Rather than paraphrasing or summarizing (and thereby probably distorting) Smolin's thinking, please allow me to quote from Chapter 3 of 'Three Roads to Quantum Gravity.'
". . . to formulate a theory of cosmology we must acknowledge that different observers see partly different, partial views of the universe. From this starting point it makes no sense to try to treat the whole universe as [if it] were a quantum system in a laboratory of the kind that ordinary quantum theory applies to. Could there be a different kind of quantum theory, one in which the quantum states refer explicitly to the domain seen by some observer? Such a theory would be different from conventional quantum theory. It would in a sense 'relativize' that theory, in the sense that it would make the quantum theory depend more explicitly on the location of the observer inside the universe. It would describe a large, perhaps infinite set of quantum worlds, each of which corresponds to the part of the world that could be seen by a particular observer, at a particular place and time in the history of the universe."
"In the past few years there have been several proposals for just such a new kind of quantum cosmology. One of them grew out of the consistent-histories approach. It is a kind of reformulation of it, by Chris Isham and his collaborator Jeremy Butterfield, in which they make context dependence the central feature of the mathematical formulation of the theory. They found that they can do this using topos theory, which allows one to describe many interrelated quantum mechanical descriptions, differing according to the choice of context, in one mathematical formalism. . . ."
". . . Before Isham and his collaborators, Louis Crane, Carlo Roelli and I developed different versions of an idea we called relational quantum theory. . . . The basic idea was that all [observers] have a context, which consists of the part of the world they describe. Rather than asking which quantum description is right . . . we argue that one has to accept them all. There are many quantum theories, corresponding to the many different possible observers. They are all interrelated, because when two observers are able to ask the same question they must get the same answer. The mathematics of topos theory, as developed by Chris Isham and collaborators, has told us how to do this for any possible case in which it may arise."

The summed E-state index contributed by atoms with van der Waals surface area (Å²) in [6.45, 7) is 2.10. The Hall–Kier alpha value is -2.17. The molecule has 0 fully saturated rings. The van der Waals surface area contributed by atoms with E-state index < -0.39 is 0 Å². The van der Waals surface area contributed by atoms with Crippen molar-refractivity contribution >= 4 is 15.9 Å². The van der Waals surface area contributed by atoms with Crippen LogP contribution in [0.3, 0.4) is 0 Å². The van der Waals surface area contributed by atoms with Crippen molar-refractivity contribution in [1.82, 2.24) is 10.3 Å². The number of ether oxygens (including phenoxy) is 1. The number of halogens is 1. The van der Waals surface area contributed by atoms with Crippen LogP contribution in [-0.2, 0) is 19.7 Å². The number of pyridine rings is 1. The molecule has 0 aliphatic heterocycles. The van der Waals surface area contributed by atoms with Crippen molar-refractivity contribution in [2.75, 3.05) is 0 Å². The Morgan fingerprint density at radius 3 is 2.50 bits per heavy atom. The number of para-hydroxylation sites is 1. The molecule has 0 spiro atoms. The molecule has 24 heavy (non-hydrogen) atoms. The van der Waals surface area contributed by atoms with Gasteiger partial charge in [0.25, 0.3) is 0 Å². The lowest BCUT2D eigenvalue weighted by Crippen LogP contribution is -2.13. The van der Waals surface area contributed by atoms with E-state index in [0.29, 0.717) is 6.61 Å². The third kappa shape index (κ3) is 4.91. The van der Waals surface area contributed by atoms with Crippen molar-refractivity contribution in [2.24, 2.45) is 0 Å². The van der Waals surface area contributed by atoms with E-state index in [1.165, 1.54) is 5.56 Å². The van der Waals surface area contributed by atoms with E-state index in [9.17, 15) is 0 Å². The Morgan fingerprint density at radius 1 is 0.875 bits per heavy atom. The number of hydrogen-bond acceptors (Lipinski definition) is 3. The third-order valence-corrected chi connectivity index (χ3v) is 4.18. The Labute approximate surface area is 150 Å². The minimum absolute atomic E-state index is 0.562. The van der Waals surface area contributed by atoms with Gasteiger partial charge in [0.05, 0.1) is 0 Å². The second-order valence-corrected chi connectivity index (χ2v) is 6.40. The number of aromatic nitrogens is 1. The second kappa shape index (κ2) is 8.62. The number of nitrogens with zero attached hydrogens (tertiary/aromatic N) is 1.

[. . . .]
". . . Many of us believe that this is a definite step in the right direction. Rather than trying ot make sense of metaphysical statements about their being many universes--many realities--within one solution to the theory of quantum cosmology, we are constructing a pluralistic version of quantum cosmology in which there is one universe. That universe has, however, many different mathematical descriptions, each corresponding to what a different observer can see when they look around them. Each is incomplete, because no observer can see the whole universe. Each observer, for example, excludes themselves from the world they describe. But when two observers ask the same question, they must agree. And if I look around tomorrow it cannot happen that the past changed." (pp. 46-48, TRTQG)
Apologies for the extended quotes, but I would rather Smolin speak for himself about these ideas. And, in a spirit of full disclosure, I must admit to having some personal partiality to Smolin's proposed approach, because these ideas dovetail rather well with my own thinking about the universe, a small portion of which thinking is spelled out in one the other essays in this year's FQXi competition as well as in reference 4 to that essay.
I certainly would be interested to learn what new developments may have transpired along these lines of thinking since 'Three Roads' was published in 2001. And of course I am curious about how these ideas might relate to the thinking proposed in your own current essay.
I hope this is helpful.